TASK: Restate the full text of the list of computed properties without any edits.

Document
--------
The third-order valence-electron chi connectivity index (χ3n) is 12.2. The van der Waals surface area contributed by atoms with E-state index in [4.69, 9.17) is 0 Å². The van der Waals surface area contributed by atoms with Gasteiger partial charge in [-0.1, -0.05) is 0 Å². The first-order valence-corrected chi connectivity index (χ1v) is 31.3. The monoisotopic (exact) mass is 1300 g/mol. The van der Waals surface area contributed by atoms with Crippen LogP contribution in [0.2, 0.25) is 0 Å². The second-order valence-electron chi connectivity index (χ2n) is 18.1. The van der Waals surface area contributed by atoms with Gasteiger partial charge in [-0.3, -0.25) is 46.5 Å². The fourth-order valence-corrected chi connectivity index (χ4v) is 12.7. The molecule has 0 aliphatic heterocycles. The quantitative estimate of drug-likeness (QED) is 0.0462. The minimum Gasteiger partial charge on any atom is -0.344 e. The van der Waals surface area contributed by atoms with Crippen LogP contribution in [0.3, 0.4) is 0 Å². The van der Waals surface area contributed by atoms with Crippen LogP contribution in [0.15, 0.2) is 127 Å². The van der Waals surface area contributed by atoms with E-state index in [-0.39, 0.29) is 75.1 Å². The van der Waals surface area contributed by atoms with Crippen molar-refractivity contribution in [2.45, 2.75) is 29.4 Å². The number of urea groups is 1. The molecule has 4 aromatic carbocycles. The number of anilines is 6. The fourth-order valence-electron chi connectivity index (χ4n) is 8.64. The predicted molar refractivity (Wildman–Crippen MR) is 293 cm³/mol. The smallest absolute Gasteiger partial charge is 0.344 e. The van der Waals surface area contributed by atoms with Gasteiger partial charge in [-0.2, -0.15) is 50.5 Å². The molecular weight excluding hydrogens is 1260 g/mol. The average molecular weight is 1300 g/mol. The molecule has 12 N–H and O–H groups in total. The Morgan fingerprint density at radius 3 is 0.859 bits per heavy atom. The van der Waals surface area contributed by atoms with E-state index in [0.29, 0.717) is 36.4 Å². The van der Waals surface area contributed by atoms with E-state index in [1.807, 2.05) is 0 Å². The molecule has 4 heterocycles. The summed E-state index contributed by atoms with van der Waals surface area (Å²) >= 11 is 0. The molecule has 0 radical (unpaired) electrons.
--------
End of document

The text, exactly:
The third-order valence-electron chi connectivity index (χ3n) is 12.2. The van der Waals surface area contributed by atoms with E-state index in [4.69, 9.17) is 0 Å². The van der Waals surface area contributed by atoms with Gasteiger partial charge in [-0.1, -0.05) is 0 Å². The first-order valence-corrected chi connectivity index (χ1v) is 31.3. The monoisotopic (exact) mass is 1300 g/mol. The van der Waals surface area contributed by atoms with Crippen LogP contribution in [0.2, 0.25) is 0 Å². The second-order valence-electron chi connectivity index (χ2n) is 18.1. The van der Waals surface area contributed by atoms with Gasteiger partial charge in [-0.3, -0.25) is 46.5 Å². The fourth-order valence-corrected chi connectivity index (χ4v) is 12.7. The molecule has 0 aliphatic heterocycles. The quantitative estimate of drug-likeness (QED) is 0.0462. The minimum Gasteiger partial charge on any atom is -0.344 e. The van der Waals surface area contributed by atoms with Crippen LogP contribution in [0.3, 0.4) is 0 Å². The van der Waals surface area contributed by atoms with Crippen LogP contribution in [0.15, 0.2) is 127 Å². The van der Waals surface area contributed by atoms with E-state index in [-0.39, 0.29) is 75.1 Å². The van der Waals surface area contributed by atoms with Crippen molar-refractivity contribution in [2.45, 2.75) is 29.4 Å². The number of urea groups is 1. The molecule has 4 aromatic carbocycles. The number of anilines is 6. The fourth-order valence-electron chi connectivity index (χ4n) is 8.64. The predicted molar refractivity (Wildman–Crippen MR) is 293 cm³/mol. The smallest absolute Gasteiger partial charge is 0.344 e. The van der Waals surface area contributed by atoms with Gasteiger partial charge in [-0.2, -0.15) is 50.5 Å². The molecular weight excluding hydrogens is 1260 g/mol. The average molecular weight is 1300 g/mol. The molecule has 12 N–H and O–H groups in total. The Morgan fingerprint density at radius 3 is 0.859 bits per heavy atom. The van der Waals surface area contributed by atoms with E-state index in [0.29, 0.717) is 36.4 Å². The van der Waals surface area contributed by atoms with E-state index in [1.807, 2.05) is 0 Å². The molecule has 4 heterocycles. The summed E-state index contributed by atoms with van der Waals surface area (Å²) >= 11 is 0. The molecule has 0 radical (unpaired) electrons.